The use of reserves is typically considered in the context of an actual or a potential currency crisis but that need not always be so. We do not have a currency crisis at present.1 However, we do have a Covid-19 crisis on hand, and there is a broader purpose which reserves can serve – more so when the idea is to suspend the FRBM Act in the best way possible.
Open economy in a crisis situation
There are reasons to believe that the number of patients suffering from Covid-19 who will need treatment will jump in a big way in the near future. There is a need then to increase the supplies of various things like gloves, personal protection equipment, Hazmat suits, body overalls, goggles, N-95 masks, ventilators, etc., and make them widely available to nurses, doctors and health workers. The medical infrastructure in the country is inadequate even in normal times; in an abnormal situation, it can show up serious weaknesses. So, it needs to be improved and expanded quickly and substantially. We need more makeshift hospitals, wards to isolate many patients, testing labs, and quarantine facilities.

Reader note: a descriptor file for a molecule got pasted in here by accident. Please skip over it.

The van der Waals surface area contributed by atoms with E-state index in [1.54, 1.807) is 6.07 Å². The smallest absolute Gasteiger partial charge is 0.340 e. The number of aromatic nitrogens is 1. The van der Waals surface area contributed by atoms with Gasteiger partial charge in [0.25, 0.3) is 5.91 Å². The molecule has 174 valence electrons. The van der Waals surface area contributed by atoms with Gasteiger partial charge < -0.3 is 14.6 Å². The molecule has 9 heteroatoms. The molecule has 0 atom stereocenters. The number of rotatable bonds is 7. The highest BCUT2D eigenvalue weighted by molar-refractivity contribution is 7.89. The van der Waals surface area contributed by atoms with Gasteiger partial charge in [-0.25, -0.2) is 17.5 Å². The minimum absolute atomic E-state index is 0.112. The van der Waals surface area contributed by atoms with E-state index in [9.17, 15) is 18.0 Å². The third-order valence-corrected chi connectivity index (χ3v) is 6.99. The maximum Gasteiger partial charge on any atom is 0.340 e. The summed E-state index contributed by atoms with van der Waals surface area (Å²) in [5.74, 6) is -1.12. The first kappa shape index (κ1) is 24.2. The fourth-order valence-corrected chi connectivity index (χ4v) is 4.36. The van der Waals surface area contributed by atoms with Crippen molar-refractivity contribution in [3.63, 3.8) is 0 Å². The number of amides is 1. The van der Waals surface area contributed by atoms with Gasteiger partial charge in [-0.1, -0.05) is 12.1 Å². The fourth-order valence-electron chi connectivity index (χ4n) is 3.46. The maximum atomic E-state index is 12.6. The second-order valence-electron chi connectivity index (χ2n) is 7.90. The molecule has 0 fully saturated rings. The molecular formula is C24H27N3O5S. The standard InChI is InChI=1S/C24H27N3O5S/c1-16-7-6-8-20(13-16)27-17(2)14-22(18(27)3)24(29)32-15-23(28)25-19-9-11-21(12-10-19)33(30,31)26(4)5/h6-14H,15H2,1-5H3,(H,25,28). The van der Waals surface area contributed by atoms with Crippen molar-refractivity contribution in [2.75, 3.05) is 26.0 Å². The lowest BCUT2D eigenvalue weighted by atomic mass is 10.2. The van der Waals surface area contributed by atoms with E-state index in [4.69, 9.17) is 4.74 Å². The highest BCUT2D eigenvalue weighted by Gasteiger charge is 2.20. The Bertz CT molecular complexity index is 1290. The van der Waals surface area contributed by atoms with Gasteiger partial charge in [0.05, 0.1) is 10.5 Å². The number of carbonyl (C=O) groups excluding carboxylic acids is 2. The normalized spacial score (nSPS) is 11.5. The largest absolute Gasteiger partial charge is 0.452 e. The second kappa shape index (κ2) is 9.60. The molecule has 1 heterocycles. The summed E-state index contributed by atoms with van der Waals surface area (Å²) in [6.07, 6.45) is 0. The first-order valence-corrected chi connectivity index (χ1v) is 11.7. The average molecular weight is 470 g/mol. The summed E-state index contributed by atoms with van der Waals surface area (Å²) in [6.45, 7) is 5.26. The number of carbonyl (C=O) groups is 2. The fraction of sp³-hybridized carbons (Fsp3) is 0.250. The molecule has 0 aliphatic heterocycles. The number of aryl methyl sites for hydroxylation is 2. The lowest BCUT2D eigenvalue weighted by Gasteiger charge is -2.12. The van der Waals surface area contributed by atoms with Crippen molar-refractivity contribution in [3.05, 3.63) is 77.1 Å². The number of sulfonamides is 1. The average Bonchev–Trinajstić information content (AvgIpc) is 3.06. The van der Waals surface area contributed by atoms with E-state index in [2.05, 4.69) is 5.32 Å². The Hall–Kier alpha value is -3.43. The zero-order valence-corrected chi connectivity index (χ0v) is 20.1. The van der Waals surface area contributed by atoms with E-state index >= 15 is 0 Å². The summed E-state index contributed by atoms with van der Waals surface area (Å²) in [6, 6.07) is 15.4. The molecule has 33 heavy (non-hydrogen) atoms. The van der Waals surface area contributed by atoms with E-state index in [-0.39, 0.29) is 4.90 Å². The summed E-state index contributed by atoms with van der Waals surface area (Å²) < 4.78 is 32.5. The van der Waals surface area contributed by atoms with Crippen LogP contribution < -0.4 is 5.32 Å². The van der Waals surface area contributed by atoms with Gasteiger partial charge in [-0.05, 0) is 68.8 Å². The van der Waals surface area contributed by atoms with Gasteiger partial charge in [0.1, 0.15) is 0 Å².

Medical supplies are one important part of the story. But there can be other goods and services that India may need at this hour. However, there are supply constraints within the economy in the short run. But imports can help in a big way at this juncture. As mentioned earlier, fortuitously, India has excessive foreign exchange reserves at this juncture, and these can be used to finance the additional imports bill.
It is true that some imports have become difficult at a time like this – more so when it comes to medical supplies when other countries need these for their own citizens. However, there are countries like China that have already dealt with much of the problem and that are returning to normal production and exports. There are also firms in different countries that are able and willing to supply some, if not all, of all that is required.
Are excess foreign exchange reserves a reality?